Microarray Analysis

For designing the microarray experiment, the whole genome of P. aeruginosa (ATCC 10145) was plotted on a microarray chip. The chip had six plotting wells for the P. aeruginosa genome, three were used for untreated samples while the other three were used for honey-treated samples. We used One-Color Microarray-Based Gene Expression Analysis Version 6.9.1, manufactured with Agilent SurePrint Technology. The procedure is conducted according to the vendor protocol. ( Data generated were analyzed using GeneSpring GX 9.0 software. Further genomic analysis conducted using Pseudomonas Genome Database ( and KEGG: Kyoto Encyclopedia of Genes and Genomes (

Gene Expression and Reverse Transcription Polymerase Chain Reaction (RT-qPCR)

Total RNA samples were converted to cDNA library using a high capacity RNA to cDNA conversion kit GoTaq® 2-Step RT-qPCR System (Promega, Southampton, UK). A mixture of 0.5 μg of total RNA, 0.5 µg oligo (dT) primer, and 0.5 µg random primers were mixed with Nuclease-Free water at a whole volume of 10 μL, then, incubated at 70°C for 5 min in the Thermal cycler (AB Applied Biosystem, USA) for denaturation and then chilled on ice for 5 min. A 4 μL of 5X GoScript RT buffer, 2 μL of MgCl2, 1 μL PCR Nucleotide Mix, 1 μL GoScript™ Reverse Transcriptase, and Nuclease-Free water was added to the total volume of 20 μL. The mixture was incubated in the Bio-Rad thermal cycle at 42°C heat block for 1 h, followed by incubation at 72°C for 15 min for enzyme inactivation.

Primers for RT-PCR analysis were retrieved, as shown in Table 1. In a final volume of 20 μL, the PCR was conducted, 10 μL of PCR Master Mix, 1 μL of 10 pM of forwarding primer, 1 μL of 10 pM of reverse primer, 2 μL of cDNA template and topped up with nuclease-free water to 20 μL. The following PCR protocol (Rotor-Gene Q, Qiagen Hilden, Germany) was used; GoTaq® Hot Start Polymerase activation at 95°C for 1 min one cycle followed by 40 cycle amplification; denaturation at 95°C for 1 min and final annealing and elongation: at 60°C for 30 s with an additional final extension at 60°C for 20 s. The expression of (RpoD) housekeeping gene was used as a reference gene. Three biological samples were used as replicates in performing the analysis.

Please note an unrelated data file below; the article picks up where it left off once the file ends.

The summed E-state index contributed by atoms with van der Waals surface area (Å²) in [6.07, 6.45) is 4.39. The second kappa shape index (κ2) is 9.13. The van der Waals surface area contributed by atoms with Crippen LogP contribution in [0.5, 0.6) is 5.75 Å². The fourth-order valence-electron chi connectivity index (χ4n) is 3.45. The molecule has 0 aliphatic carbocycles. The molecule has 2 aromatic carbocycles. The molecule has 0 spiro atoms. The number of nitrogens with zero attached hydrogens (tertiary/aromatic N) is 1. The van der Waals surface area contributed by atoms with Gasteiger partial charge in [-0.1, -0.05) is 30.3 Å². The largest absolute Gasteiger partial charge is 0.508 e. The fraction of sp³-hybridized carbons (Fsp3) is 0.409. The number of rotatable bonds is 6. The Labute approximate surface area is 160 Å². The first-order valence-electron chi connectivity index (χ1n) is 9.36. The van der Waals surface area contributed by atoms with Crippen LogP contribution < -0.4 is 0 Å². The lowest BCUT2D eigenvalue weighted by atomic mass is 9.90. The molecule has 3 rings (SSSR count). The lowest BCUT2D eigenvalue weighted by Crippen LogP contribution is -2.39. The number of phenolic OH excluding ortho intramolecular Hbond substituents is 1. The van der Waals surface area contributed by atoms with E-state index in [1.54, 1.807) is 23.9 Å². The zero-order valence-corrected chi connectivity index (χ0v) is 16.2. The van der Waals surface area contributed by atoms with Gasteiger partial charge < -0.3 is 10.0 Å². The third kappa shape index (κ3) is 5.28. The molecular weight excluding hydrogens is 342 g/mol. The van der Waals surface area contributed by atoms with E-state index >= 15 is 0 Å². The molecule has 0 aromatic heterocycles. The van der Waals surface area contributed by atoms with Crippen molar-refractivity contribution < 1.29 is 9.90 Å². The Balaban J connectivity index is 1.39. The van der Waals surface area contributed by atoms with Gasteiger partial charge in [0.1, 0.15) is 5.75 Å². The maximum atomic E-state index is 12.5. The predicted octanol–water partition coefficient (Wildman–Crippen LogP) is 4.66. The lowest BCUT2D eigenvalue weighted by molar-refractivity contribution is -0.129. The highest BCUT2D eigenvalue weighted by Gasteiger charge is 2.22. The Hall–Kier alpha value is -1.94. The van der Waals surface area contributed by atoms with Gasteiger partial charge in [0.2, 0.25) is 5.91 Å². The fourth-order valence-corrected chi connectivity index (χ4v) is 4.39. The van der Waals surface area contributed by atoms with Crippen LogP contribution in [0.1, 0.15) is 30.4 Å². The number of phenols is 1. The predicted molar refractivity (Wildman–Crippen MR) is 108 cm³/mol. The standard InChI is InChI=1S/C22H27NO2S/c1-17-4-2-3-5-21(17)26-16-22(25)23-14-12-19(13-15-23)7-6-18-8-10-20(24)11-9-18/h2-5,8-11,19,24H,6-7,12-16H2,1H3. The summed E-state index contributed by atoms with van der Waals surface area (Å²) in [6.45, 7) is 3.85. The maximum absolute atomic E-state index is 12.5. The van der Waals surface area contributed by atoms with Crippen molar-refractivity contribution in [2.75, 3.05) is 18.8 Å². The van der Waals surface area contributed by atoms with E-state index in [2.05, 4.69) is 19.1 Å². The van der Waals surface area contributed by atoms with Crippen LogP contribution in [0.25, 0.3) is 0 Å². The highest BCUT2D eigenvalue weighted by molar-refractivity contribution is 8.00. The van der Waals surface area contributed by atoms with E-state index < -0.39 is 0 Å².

Table 1 Primer Sequence for RT-qPCR

Statistical Analysis

Data were expressed as mean ± standard error of means. One-way analysis of variance, independent Student’s t-test was used for the study of the continuous variables and graphing were performed using the SPSS program, version 20 (SPSS, IBM, Chicago, IL, USA). Values with P < 0.05 were regarded as statistically significant.


Biofilm Degradation Assay

To determine the effect of Trigona honey against established biofilms of P. aeruginosa (ATCC 10145), biofilms were grown for 24 h before honey treatment then followed by 2 h treatment with 50%, 40%, 30%, 20%, and 10% (w/v) Trigona honey. A relevant 73%, 58%, 52%, 45%, and 23% (P < 0.001) reduction in biomass was observed, respectively (Figure 1). Trigona honey has shown a significant biofilm degradation activity, and there was a sequential decomposition in relevance to the concentration. We have adopted the concentration of 20% of honey for the microarray experiment, as this concentration has shown a significant minimum inhibition concentration conducted by our research group and a significant antibiofilm activity.20

Figure 1 Biofilm degradation scheme after the treatment with Trigona honey. Biofilms were cultivated for 24 hours, followed by 2 hours’ treatment with a serial dilution of Trigona honey. There was significant degradation in the biofilm mass relevant to the concentration of honey. The 20% Trigona honey showed deterioration of 48% biofilm mass.*** = p< 0.001.

Microarray Results

Data analysis and normalizations were performed using GeneSpring software (version GX 9.0). The expression data from the two states and experiment tree were drawn using GeneSpring software (version GX 9.0) (Figure 2), clustering together the similar expression profiles.

Figure 2 Transcriptional response of P. aeruginosa treated with 20% Trigona honey. Clustered heatmap of relative expression of 6085 coding genes in P. aeruginosa across Trigona honey (TH) treated and a no-treatment control (NT). RNA-Seq was performed using three biological treated biofilms with Trigona honey. Coloring; green: down-regulated; red: up-regulated.

Gene Expression in Biofilm

We used real-time PCR to compare the expression levels of nine genes potentially regulating five different pathways of biofilm formation in P. aeruginosa. Quantitative real-time PCR of (PelA, RsmA, FimW, WspA, HtpB, Alg44, PslF, BifA, and RpoD) was used to provide independent verification of the microarray results; standard and melting curves were used to verify the quality of qPCR and the fold expression was calculated using ∆∆ct method. The standard and melting curve values were within the acceptable ranges, and fold expression values were homogeneous with microarray results (not shown).